Compound Words

When two words are used together to yield a new meaning, a compound is formed. Compound words can be written in three ways: as open compounds (spelled as two words, e.g., ice cream), closed compounds (joined to form a single word, e.g., doorknob), or hyphenated compounds (two words joined by a hyphen, e.g., long-term). Sometimes, more than two words can form a compound (e.g., mother-in-law).

The most common spelling quandary writers face is whether to write compounds as separate words, one word, or hyphenated words.

Open Compound Words

An open compound word is created in cases when the modifying adjective is used with its noun to create a new noun. This isn’t quite the same as a noun with a modifying adjective. We just use a space between the adjective and the noun, so sometimes it can be hard to identify as a compound; however, if the two words are commonly used together, it’s considered to be a compound word.

living room
full moon
real estate
dinner table
coffee mug

When adverbs ending in -ly combine with another word, the resulting compound is always spelled as two separate words.

largely irrelevant
newly formed

Closed Compound Words

Closed compound words look like one word. At one point, these words weren’t used together, but they’re now accepted as a “real word” in the English language. Closed compound words are usually made up of only two words. Here are some closed compound examples.

notebook
Superman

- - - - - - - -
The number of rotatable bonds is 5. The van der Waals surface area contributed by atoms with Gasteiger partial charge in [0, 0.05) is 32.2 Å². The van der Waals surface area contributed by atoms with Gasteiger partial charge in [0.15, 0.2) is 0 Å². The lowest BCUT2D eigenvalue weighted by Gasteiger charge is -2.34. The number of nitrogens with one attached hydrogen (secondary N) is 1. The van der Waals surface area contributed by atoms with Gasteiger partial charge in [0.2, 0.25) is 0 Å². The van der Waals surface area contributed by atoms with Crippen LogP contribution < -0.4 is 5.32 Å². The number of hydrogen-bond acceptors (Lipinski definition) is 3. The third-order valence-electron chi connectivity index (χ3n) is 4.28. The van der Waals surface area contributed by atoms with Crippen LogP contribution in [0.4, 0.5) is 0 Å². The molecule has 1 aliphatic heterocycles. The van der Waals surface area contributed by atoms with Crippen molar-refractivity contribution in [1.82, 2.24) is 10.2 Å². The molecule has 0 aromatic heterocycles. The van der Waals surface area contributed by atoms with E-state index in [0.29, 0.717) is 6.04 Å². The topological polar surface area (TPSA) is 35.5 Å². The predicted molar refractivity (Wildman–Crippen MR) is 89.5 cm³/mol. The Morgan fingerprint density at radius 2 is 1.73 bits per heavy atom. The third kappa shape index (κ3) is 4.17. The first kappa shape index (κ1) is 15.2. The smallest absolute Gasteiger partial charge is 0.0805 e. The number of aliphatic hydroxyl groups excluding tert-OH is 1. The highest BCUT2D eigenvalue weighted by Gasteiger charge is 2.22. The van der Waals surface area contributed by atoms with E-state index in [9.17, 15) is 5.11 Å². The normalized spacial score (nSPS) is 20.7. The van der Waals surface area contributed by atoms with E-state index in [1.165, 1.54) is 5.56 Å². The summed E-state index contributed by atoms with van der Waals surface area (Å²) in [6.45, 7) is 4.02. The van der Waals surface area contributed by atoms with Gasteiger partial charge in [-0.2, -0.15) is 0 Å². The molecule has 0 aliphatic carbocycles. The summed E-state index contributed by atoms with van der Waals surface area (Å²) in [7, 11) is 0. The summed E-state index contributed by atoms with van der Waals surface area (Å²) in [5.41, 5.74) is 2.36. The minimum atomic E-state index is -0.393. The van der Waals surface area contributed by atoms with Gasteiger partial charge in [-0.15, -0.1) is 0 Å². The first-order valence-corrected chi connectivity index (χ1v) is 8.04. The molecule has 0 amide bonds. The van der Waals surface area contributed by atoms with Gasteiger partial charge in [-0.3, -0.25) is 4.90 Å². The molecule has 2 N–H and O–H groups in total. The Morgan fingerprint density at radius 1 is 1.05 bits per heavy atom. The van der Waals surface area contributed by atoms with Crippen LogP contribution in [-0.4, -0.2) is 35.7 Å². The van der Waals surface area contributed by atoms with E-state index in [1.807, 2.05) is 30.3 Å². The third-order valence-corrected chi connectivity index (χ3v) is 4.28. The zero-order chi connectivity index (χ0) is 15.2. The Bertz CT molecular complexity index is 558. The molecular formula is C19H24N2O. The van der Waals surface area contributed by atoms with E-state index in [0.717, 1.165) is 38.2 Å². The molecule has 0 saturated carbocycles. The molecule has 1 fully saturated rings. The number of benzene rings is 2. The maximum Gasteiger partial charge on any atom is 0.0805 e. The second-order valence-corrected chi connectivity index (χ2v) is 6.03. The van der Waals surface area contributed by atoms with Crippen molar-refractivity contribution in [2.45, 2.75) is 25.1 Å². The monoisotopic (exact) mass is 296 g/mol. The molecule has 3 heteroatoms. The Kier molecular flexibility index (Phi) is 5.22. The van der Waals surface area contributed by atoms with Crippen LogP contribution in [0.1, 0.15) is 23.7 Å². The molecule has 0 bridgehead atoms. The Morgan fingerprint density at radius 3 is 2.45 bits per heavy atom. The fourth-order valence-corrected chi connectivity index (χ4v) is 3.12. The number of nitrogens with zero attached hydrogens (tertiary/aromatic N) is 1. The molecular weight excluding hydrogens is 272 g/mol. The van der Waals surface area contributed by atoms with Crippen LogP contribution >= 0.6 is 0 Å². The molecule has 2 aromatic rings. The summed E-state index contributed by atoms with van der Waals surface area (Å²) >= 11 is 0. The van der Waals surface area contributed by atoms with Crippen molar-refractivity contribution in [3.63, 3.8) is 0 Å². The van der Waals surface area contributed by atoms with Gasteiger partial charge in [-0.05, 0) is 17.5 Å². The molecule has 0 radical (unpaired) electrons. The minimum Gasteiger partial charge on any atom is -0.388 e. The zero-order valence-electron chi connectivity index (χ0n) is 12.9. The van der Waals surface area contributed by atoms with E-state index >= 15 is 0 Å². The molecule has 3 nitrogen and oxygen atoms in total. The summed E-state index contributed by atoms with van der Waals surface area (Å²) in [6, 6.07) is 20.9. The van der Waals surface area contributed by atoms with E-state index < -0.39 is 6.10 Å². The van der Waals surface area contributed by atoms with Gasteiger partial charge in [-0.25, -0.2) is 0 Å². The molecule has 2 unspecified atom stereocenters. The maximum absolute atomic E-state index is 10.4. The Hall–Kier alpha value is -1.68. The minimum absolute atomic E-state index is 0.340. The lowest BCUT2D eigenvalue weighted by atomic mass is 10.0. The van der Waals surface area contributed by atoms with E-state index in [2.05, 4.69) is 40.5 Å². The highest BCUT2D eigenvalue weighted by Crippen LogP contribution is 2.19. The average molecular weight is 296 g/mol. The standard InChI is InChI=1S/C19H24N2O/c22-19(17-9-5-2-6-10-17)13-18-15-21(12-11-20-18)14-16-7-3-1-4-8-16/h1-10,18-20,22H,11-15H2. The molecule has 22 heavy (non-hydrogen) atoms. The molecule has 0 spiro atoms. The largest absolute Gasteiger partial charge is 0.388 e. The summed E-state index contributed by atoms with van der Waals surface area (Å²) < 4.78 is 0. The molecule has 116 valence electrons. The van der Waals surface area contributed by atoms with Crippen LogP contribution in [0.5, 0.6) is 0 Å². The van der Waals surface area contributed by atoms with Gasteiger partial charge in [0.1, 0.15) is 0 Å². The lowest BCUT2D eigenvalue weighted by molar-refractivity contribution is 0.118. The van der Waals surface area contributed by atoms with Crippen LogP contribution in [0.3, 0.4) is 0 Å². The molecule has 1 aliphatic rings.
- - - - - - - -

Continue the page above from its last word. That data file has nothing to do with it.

waistcoat
bookstore
fireman

The English language is always evolving, and when words become used more frequently, they are often eventually written as one word. When the Internet first began, for example, we talked about going on-line. Now that this is a daily experience for most of us, the spelling online has become commonly accepted.

Hyphenated Compound Words

There are a great many grammar rules regarding hyphens in compound words. One important rule of thumb to remember is that in most cases, a compound adjective is hyphenated if placed before the noun it modifies, but not if placed after the noun.

a long-term solution
an up-to-date user guide

But…

This is not a good solution for the long term.
This user guide is not up to date.

This is just one of many rules concerning hyphens in compound words and it is often necessary to consult the dictionary to determine whether these terms should be hyphenated or not.

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